CALL FOR PAPERS: No Rest for the Wicked: Guilt in the Long 19th Century

Respondent: Fritz Breithaupt

35th Annual Conference of the German Studies Association (GSA) September 22-25, 2011, Louisville, Kentucky

250-word paper proposal deadline: February 5, 2011

We would like to invite you to submit paper proposals for a panel at the 2011 GSA Conference on the topic of Guilt in Literature of the Long 19th Century. Proposals on the topic of historical or psychoanalytical developments in social views of guilt are also welcome.

This panel will focus on nineteenth century notions of guilt and its psychological effects, especially in literature. As is well known, the nineteenth century saw the rise of the modern crime or detective novel in which the guilty party usually receives an appropriate punishment. However, what remains less known is which fears drive the search of the criminal: what happens when guilt is guilt remains undetected? That undetected guilt seems to lead to a potent mix of social and psychological theories of guilt. Possible questions to consider include:

- How do the effects of moral or legal transgressions illustrate a new way of thinking about affect and responsibility?

- How are symptoms of guilt expressed in the form of Romantic moods such as paranoia and anxiety?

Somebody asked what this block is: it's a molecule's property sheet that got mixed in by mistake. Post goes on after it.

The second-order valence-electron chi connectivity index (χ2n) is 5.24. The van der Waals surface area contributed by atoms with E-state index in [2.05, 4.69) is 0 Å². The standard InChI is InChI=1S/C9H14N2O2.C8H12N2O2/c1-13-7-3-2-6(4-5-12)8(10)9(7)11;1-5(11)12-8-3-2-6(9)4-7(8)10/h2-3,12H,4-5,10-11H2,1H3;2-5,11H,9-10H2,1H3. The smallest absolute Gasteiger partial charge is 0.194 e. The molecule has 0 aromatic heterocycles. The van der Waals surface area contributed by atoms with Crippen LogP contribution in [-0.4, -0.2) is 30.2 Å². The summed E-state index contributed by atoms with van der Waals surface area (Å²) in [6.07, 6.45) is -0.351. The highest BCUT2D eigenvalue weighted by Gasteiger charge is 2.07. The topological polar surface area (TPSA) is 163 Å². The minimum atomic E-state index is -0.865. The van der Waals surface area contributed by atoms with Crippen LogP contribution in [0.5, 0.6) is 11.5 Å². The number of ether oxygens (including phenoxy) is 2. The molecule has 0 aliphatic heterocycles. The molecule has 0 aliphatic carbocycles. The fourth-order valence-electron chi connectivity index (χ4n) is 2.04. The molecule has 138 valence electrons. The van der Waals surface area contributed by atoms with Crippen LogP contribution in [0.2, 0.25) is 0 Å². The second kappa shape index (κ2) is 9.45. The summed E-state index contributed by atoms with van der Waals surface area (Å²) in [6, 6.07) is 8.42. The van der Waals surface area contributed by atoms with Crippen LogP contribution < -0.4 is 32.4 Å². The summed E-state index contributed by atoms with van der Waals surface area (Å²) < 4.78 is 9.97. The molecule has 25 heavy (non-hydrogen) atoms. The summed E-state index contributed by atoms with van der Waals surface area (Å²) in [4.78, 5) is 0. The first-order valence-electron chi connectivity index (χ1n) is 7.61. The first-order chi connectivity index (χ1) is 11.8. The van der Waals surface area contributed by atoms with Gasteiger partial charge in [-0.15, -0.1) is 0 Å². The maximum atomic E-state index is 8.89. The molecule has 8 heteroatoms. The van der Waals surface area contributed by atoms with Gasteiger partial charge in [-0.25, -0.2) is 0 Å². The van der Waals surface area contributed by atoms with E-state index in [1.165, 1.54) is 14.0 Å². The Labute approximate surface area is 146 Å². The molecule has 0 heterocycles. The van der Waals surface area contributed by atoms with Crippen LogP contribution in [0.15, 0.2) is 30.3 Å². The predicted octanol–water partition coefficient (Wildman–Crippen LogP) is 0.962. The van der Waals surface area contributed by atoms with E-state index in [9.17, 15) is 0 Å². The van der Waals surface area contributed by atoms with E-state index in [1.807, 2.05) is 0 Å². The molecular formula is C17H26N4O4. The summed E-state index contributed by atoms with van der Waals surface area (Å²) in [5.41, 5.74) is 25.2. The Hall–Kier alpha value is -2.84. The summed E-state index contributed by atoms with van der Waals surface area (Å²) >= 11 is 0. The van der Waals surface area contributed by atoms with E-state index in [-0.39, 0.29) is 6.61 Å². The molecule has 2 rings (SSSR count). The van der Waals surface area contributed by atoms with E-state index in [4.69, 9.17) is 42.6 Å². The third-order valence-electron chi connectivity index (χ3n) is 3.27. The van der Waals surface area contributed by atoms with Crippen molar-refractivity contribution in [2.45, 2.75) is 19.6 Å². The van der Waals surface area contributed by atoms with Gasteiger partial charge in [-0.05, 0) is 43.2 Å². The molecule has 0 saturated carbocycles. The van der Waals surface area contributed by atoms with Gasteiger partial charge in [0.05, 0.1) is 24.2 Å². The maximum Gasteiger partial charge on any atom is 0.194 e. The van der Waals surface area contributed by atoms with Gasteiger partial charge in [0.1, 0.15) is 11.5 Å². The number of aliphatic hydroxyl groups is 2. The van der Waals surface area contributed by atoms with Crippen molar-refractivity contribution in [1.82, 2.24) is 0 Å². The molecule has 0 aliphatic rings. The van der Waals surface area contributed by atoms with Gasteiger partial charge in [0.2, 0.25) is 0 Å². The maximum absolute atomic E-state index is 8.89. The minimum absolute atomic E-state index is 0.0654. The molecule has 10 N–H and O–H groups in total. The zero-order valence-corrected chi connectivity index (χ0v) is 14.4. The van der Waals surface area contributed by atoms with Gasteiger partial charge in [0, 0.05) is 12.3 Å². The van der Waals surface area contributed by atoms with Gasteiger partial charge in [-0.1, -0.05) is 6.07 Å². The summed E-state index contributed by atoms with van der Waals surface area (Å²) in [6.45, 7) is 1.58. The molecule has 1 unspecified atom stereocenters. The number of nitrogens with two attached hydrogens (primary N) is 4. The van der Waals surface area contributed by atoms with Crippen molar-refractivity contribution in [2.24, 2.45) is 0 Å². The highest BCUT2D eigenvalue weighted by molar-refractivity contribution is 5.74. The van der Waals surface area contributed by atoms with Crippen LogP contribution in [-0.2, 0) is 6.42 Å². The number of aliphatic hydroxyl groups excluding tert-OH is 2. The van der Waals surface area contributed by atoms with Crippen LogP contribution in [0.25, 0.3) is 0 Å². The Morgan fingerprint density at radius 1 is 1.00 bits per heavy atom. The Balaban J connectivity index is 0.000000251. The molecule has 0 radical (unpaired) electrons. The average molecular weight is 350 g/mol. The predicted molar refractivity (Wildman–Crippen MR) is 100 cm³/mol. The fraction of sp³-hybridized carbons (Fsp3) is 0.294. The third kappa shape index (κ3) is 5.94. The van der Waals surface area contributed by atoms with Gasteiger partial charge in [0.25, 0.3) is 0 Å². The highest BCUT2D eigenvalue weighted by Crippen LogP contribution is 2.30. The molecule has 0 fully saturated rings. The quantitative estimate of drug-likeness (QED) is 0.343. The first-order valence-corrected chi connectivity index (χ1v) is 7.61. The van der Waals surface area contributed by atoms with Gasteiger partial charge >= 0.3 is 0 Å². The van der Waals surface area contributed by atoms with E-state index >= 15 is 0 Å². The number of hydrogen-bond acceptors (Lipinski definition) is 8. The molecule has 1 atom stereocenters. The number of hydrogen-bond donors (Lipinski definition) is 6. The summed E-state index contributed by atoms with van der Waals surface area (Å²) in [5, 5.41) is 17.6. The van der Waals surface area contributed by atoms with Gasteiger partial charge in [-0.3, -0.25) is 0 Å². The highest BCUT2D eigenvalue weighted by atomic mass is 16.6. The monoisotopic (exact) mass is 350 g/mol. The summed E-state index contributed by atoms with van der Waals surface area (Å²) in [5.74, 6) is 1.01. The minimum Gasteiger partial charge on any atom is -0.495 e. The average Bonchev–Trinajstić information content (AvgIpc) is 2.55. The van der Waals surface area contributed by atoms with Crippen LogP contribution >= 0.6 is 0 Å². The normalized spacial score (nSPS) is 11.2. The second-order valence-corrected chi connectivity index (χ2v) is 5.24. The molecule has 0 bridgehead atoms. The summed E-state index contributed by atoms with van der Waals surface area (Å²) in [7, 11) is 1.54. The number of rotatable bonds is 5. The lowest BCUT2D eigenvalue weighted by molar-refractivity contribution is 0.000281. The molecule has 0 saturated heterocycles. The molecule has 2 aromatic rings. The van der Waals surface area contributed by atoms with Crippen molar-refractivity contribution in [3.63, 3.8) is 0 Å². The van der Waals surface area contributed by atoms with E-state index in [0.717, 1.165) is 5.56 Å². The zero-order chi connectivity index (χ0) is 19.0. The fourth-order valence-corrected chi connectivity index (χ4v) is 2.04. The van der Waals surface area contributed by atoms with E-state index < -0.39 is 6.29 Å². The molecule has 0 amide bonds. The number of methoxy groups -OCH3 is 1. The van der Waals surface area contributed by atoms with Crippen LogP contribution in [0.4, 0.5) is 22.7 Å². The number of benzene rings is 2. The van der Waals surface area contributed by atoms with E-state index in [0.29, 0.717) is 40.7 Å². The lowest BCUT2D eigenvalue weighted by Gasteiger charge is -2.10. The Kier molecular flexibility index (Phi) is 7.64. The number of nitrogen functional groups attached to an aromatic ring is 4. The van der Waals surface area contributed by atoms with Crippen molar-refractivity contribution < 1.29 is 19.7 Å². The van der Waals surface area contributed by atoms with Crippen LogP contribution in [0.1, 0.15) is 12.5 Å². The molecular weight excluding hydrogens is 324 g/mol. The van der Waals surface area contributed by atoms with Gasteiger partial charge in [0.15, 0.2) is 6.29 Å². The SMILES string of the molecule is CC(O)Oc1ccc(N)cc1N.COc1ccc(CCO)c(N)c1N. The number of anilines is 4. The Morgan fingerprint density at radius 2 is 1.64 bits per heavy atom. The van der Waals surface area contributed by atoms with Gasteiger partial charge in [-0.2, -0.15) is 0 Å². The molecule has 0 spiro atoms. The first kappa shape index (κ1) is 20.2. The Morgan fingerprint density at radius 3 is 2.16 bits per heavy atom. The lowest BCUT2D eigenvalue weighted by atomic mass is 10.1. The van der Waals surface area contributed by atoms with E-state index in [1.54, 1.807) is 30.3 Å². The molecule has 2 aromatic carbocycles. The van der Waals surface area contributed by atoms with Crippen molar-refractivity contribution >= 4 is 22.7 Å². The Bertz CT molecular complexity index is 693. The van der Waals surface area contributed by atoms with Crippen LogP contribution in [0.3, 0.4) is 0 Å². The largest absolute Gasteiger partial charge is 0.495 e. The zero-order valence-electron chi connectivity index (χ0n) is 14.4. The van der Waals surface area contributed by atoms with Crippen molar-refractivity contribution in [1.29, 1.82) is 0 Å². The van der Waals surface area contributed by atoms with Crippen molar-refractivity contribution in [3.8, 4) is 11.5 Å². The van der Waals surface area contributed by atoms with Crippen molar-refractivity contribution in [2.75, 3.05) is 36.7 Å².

- Does guilt invoke a return of the repressed? And if so, why?

- What role does guilt play in education (moral or otherwise) in an increasingly secular society?

- Do religious and secular notions of guilt and atonement change in the 19th century?

- How does the birth of psychoanalysis (or other medical developments) change the way the 19th century sees the idea of a ‘conscience’?

- How do narratives of Romanticism or Realism deal with guilt as a driving force and catalyst for catharsis?

- How do literary accounts of guilt deal with the psychological effects on the conscience in cases where moral or legal transgressions are not punished?

- Does guilt play a role in maintaining or breaking down traditional notions of community in the face of the urbanization caused by the industrial revolution?

- Does the invention of ‘trauma’ as a psychoanalytical concept affect the understanding of the pathology of guilt?

- Are guilt and its symptoms the primary affects of the Gothic?

-  What is the role of influence or contagion in literary accounts of guilt?

- How do literary accounts of guilt parallel political developments of the 19th century, such as responses to social upheaval and revolution?


Please send your proposals to Claire van den Broek
[log in to unmask] by February 5, 2011. All participants must be registered members of the GSA by February 15, 2011

******************* The German Studies Call for Papers List Editor: Stefani Engelstein Assistant Editor: Olaf Schmidt Sponsored by the University of Missouri Info available at: http://grs.missouri.edu/resources/gerlistserv.html